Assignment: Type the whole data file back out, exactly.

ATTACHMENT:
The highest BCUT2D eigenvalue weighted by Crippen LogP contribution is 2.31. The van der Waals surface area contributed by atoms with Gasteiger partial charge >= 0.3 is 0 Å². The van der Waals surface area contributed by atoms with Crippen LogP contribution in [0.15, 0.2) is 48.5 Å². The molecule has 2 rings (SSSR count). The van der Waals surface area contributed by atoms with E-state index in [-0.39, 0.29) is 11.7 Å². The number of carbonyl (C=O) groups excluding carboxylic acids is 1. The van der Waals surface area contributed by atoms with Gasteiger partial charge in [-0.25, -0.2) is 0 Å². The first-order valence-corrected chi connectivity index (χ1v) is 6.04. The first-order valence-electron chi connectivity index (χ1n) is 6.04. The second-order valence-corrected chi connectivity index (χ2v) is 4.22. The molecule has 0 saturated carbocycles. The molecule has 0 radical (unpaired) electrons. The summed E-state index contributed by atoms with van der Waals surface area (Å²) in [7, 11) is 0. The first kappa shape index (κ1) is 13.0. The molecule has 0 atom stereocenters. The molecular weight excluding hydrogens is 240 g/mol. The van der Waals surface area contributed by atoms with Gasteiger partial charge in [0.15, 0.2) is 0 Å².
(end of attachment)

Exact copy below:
The highest BCUT2D eigenvalue weighted by Crippen LogP contribution is 2.31. The van der Waals surface area contributed by atoms with Gasteiger partial charge >= 0.3 is 0 Å². The van der Waals surface area contributed by atoms with Crippen LogP contribution in [0.15, 0.2) is 48.5 Å². The molecule has 2 rings (SSSR count). The van der Waals surface area contributed by atoms with E-state index in [-0.39, 0.29) is 11.7 Å². The number of carbonyl (C=O) groups excluding carboxylic acids is 1. The van der Waals surface area contributed by atoms with Gasteiger partial charge in [-0.25, -0.2) is 0 Å². The first-order valence-corrected chi connectivity index (χ1v) is 6.04. The first-order valence-electron chi connectivity index (χ1n) is 6.04. The second-order valence-corrected chi connectivity index (χ2v) is 4.22. The molecule has 0 saturated carbocycles. The molecule has 0 radical (unpaired) electrons. The summed E-state index contributed by atoms with van der Waals surface area (Å²) in [7, 11) is 0. The first kappa shape index (κ1) is 13.0. The molecule has 0 atom stereocenters. The molecular weight excluding hydrogens is 240 g/mol. The van der Waals surface area contributed by atoms with Gasteiger partial charge in [0.15, 0.2) is 0 Å².